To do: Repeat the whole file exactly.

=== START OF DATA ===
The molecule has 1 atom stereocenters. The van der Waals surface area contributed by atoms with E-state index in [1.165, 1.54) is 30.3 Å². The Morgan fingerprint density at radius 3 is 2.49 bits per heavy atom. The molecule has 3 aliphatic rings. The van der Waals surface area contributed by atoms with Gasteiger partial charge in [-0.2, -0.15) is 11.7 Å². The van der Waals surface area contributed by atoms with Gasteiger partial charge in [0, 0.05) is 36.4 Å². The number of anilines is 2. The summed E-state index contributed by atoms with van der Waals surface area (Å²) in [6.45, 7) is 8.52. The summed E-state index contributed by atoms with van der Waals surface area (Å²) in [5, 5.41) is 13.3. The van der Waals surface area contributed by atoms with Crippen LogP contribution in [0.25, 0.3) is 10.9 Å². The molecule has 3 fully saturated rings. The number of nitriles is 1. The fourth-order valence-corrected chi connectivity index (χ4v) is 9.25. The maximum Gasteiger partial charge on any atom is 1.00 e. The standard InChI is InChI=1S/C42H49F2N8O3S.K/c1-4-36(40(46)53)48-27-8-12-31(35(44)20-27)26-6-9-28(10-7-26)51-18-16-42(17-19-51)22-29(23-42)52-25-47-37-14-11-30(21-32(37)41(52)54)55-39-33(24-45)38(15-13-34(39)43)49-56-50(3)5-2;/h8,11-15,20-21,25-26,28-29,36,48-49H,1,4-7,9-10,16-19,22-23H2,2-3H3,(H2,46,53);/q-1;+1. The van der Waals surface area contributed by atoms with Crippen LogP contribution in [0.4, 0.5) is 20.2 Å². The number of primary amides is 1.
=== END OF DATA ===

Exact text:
The molecule has 1 atom stereocenters. The van der Waals surface area contributed by atoms with E-state index in [1.165, 1.54) is 30.3 Å². The Morgan fingerprint density at radius 3 is 2.49 bits per heavy atom. The molecule has 3 aliphatic rings. The van der Waals surface area contributed by atoms with Gasteiger partial charge in [-0.2, -0.15) is 11.7 Å². The van der Waals surface area contributed by atoms with Gasteiger partial charge in [0, 0.05) is 36.4 Å². The number of anilines is 2. The summed E-state index contributed by atoms with van der Waals surface area (Å²) in [6.45, 7) is 8.52. The summed E-state index contributed by atoms with van der Waals surface area (Å²) in [5, 5.41) is 13.3. The van der Waals surface area contributed by atoms with Crippen LogP contribution in [0.25, 0.3) is 10.9 Å². The molecule has 3 fully saturated rings. The number of nitriles is 1. The fourth-order valence-corrected chi connectivity index (χ4v) is 9.25. The maximum Gasteiger partial charge on any atom is 1.00 e. The standard InChI is InChI=1S/C42H49F2N8O3S.K/c1-4-36(40(46)53)48-27-8-12-31(35(44)20-27)26-6-9-28(10-7-26)51-18-16-42(17-19-51)22-29(23-42)52-25-47-37-14-11-30(21-32(37)41(52)54)55-39-33(24-45)38(15-13-34(39)43)49-56-50(3)5-2;/h8,11-15,20-21,25-26,28-29,36,48-49H,1,4-7,9-10,16-19,22-23H2,2-3H3,(H2,46,53);/q-1;+1. The van der Waals surface area contributed by atoms with Crippen LogP contribution in [0.4, 0.5) is 20.2 Å². The number of primary amides is 1.